Before you invest time and money on what claims to be an effective dyslexia intervention, do your homework.

Before you invest your family’s time and money on what claims to be a quick, easy, and effective dyslexia intervention, be a good consumer and do your homework, starting with this article.

Avoid the Dyslexia Cure Merry-Go-Round and Stick to What Works

Some things bear repeating—I have written about what works and what doesn’t work in intervention for dyslexia before. This month, I thought that a reiteration was in order based on a recent referral we received at my private practice—yet another student who has had to endure and whose family had spent thousands of dollars (literally) on a therapy approach that has no validity; and therefore, not surprisingly, there were no positive outcomes on reading or spelling. The program had absolutely no evidence of the research-based tenets of Structured Literacy. It kind of got my dander up…again.

I know that it is very difficult for parents, especially in the day of flashy websites touting “citation information” and “research articles” to sift through the mire [1] in order to find reputable programs for their children. We previously shared this great piece [2] from Dr. Gregory Lof, Department Chair and professor in the Department of Communication Sciences and Disorders at MGH Institute of Health Professions, which I felt compelled to highlight again. I especially want to caution parents to be wary of programs that make claims to cure dyslexia or ones that publish their own “research!”

Colored lenses, eye movement exercises, balancing acts, and brain calisthenics do not improve reading or spelling. Explicit, systematic work on making connections between the sounds and syllables in words and the letter and letter combinations that represent those sounds and syllables does. I spell it out (no pun intended) in my article about structured literacy [3]. And, the International Dyslexia Association spelled out what didn’t work [4] in their very informative issue of Perspectives.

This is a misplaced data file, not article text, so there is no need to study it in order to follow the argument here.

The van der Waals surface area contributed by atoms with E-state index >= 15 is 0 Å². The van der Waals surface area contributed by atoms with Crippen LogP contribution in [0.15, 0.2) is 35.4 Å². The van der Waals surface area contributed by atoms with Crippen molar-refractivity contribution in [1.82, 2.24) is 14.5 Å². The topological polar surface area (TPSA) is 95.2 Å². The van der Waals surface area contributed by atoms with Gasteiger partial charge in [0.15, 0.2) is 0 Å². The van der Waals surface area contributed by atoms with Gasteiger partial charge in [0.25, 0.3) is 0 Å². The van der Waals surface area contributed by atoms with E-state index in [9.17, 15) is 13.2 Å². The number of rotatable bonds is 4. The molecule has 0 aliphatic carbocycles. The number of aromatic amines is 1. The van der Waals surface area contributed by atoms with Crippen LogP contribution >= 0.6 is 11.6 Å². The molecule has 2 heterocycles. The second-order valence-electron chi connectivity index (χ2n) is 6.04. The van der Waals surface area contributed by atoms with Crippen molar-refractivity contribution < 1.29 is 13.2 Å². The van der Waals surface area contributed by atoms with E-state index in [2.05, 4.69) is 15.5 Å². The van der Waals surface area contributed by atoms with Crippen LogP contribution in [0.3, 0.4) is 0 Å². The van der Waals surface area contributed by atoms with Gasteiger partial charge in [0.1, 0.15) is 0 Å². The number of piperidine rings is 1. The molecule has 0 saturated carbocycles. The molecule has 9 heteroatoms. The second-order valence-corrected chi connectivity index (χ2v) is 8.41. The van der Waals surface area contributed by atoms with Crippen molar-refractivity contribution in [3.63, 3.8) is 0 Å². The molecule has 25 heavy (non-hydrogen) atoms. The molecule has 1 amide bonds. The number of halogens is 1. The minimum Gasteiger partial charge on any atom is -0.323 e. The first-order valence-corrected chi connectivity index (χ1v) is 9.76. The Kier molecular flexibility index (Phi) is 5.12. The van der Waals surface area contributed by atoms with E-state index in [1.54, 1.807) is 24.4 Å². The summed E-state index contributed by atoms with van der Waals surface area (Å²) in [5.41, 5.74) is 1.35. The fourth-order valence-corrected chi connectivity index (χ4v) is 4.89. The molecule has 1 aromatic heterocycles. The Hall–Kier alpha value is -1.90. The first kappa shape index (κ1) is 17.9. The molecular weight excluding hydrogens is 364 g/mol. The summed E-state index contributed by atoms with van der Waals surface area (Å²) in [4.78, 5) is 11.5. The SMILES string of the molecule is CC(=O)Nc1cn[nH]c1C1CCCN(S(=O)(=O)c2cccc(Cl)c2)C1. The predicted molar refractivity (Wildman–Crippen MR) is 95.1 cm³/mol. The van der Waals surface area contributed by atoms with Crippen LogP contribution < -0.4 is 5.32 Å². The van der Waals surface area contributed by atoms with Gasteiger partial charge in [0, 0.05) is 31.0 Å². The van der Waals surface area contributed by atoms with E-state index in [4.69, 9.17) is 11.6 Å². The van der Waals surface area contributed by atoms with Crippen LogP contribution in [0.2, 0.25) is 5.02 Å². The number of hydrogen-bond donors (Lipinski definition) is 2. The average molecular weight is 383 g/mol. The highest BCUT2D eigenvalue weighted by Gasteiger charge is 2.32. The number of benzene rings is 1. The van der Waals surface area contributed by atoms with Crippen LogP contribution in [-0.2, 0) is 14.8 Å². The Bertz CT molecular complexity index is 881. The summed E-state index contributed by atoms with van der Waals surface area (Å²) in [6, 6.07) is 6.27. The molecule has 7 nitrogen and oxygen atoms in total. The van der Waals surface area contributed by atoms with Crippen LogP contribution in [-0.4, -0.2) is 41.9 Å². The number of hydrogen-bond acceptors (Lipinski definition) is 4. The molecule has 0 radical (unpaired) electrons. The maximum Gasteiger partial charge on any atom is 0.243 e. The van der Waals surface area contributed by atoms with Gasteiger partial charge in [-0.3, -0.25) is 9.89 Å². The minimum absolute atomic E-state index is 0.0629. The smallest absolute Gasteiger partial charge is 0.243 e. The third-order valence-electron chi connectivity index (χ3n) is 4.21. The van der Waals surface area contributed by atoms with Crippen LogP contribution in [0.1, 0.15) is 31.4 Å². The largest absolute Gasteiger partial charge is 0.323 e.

I frequently recommend Dr. Sally Shaywitz’s book Overcoming Dyslexia [5] to the parents of clients in my practice and to those of you who write in to me at DyslexiaHelp. Despite its 2005 publication date, Dr. Shaywitz’s information remains current. I recommend that you get a copy (check your public library) and read what she has to say about the pieces of dyslexia intervention. To quote Dr. Shaywitz, the essentials elements of an effective intervention program are

  • “Systematic and direct instruction in;
    • Phonemic awareness—noticing, identifying, and manipulating the sounds of spoken language
    • Phonics—how letters and letter groups represent the sounds of spoken language
    • Sounding out words (decoding)
    • Spelling
    • Reading sight words
    • Vocabulary and concepts
    • Reading comprehension strategies
  • Practice in applying these skills in reading and in writing
  • Fluency training
  • Enriched language experiences listening to, talking about, and telling stories” (p. 262)

Nothing less. And, as Dr. Shaywitz outlines in her book and we state on DyslexiaHelp, to be successful the intervention should begin as soon as dyslexia is identified (the earlier the better, but it is never too late) and be intensive, high-quality, and of a sufficient duration so that the newly learned skills become ingrained. I know it is not easy, but I encourage you to be a good consumer and do your homework before committing to a program for your child. Ask questions. How does the practitioner or program address each of the areas highlighted above by Dr. Shaywitz? And, know that DyslexiaHelp was created thanks to the vision (and financial support) of one man who wants to be sure that you can get reputable answers to your questions. That is my job. I am here to help.

I thank my colleague at 3LI, Dr. Lauren Katz, for her thoughtful review of this piece.